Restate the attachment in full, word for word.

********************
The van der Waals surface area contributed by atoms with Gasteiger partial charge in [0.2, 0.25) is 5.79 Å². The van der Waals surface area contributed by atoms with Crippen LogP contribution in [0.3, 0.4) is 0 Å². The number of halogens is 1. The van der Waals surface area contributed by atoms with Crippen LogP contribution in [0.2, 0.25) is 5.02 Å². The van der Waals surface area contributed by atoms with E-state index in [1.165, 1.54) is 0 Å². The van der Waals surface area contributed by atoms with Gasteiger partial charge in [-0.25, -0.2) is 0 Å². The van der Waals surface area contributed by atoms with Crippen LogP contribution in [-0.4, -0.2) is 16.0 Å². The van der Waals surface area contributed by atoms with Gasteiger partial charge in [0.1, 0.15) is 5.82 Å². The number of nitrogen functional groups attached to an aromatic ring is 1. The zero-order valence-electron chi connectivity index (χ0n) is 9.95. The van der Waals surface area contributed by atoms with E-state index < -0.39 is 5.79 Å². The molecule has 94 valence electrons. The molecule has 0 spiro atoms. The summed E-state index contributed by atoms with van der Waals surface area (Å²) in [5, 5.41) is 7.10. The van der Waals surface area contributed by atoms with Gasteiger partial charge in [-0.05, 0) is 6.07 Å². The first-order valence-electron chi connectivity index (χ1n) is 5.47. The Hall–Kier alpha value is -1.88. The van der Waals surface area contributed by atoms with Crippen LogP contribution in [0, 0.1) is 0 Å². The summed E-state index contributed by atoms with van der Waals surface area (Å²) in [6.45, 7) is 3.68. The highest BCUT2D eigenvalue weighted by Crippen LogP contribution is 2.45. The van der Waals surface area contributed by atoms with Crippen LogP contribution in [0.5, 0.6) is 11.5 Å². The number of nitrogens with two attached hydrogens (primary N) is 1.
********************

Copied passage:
The van der Waals surface area contributed by atoms with Gasteiger partial charge in [0.2, 0.25) is 5.79 Å². The van der Waals surface area contributed by atoms with Crippen LogP contribution in [0.3, 0.4) is 0 Å². The number of halogens is 1. The van der Waals surface area contributed by atoms with Crippen LogP contribution in [0.2, 0.25) is 5.02 Å². The van der Waals surface area contributed by atoms with E-state index in [1.165, 1.54) is 0 Å². The van der Waals surface area contributed by atoms with Gasteiger partial charge in [-0.25, -0.2) is 0 Å². The van der Waals surface area contributed by atoms with Crippen LogP contribution in [-0.4, -0.2) is 16.0 Å². The van der Waals surface area contributed by atoms with Gasteiger partial charge in [0.1, 0.15) is 5.82 Å². The number of nitrogen functional groups attached to an aromatic ring is 1. The zero-order valence-electron chi connectivity index (χ0n) is 9.95. The van der Waals surface area contributed by atoms with E-state index < -0.39 is 5.79 Å². The molecule has 94 valence electrons. The molecule has 0 spiro atoms. The summed E-state index contributed by atoms with van der Waals surface area (Å²) in [5, 5.41) is 7.10. The van der Waals surface area contributed by atoms with Gasteiger partial charge in [-0.05, 0) is 6.07 Å². The first-order valence-electron chi connectivity index (χ1n) is 5.47. The Hall–Kier alpha value is -1.88. The van der Waals surface area contributed by atoms with Crippen LogP contribution in [0, 0.1) is 0 Å². The summed E-state index contributed by atoms with van der Waals surface area (Å²) in [6.45, 7) is 3.68. The highest BCUT2D eigenvalue weighted by Crippen LogP contribution is 2.45. The van der Waals surface area contributed by atoms with Crippen LogP contribution in [0.5, 0.6) is 11.5 Å². The number of nitrogens with two attached hydrogens (primary N) is 1.